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From Bethlehem to Calvary - Chapter Five - The Fourth Initiation - The Crucifixion
II.

When the Church lays its emphasis upon the living Christ, and when it recognizes that its forms and ceremonies, its festivals and rituals are inherited from a very ancient past, we shall then have the emergence of a new religion which will be as much divorced from form and the past as the kingdom of God is divorced from matter and the body nature. Orthodox religion, as a whole, can be regarded as cross upon which we have crucified Christ; it has served its purpose as the custodian of the ages and the preserver of ancient forms, but it must enter into new life and pass through the resurrection if it is to meet the need of the deeply spiritual humanity of today. "Nations, like individuals," we are told, "are made, not only by what they acquire but by what they resign, and this is true also of religion at this time." (The Supreme Spiritual Ideal, by Sir Radhakrishnan, Hibbert Journal, October 1936.) Its form must be sacrificed upon the Cross of Christ in order that it may be resurrected into true and vital life for the meeting of the people's need. Let a living Christ be its theme, and not a dying Savior. Christ has died. About that let there be no mistake. The Christ of history passed through the gates of death for us. The cosmic [189] Christ its still dying upon the Cross of Matter. There He hangs fixed until the last weary pilgrim shall find his way home. (The Secret Doctrin, Vol. I, p. 229.) The planetary Christ, the life of the four kingdoms of nature, has been crucified on the four arms of the planetary Cross down the ages. But the end of this period of crucifixion is close upon us. Mankind can descend from the cross as Christ did, and enter into the kingdom of God, a living spirit. The sons of God are ready to be manifested. Today as never before:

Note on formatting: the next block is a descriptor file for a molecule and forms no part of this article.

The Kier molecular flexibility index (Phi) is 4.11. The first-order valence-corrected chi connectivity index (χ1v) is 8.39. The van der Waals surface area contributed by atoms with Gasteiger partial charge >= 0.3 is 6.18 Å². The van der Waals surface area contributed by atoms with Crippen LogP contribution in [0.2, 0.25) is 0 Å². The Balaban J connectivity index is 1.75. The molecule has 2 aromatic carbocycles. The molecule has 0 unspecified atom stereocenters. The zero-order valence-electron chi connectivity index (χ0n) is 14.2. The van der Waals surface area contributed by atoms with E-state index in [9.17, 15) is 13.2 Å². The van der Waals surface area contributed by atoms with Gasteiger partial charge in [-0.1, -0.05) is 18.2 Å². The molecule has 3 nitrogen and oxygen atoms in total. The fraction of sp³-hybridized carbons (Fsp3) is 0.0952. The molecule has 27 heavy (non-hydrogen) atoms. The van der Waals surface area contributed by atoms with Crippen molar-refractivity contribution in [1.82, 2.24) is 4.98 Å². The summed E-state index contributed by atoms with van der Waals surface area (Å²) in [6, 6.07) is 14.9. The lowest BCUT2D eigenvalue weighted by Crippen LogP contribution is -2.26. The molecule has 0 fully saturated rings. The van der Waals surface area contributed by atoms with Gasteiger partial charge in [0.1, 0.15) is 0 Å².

"The Spirit Himself bears witness with our own spirits that we are children of God; and if children, then heirs too - heirs of God and coheirs with Christ; if indeed we share Christ's sufferings, in order to share also His glory...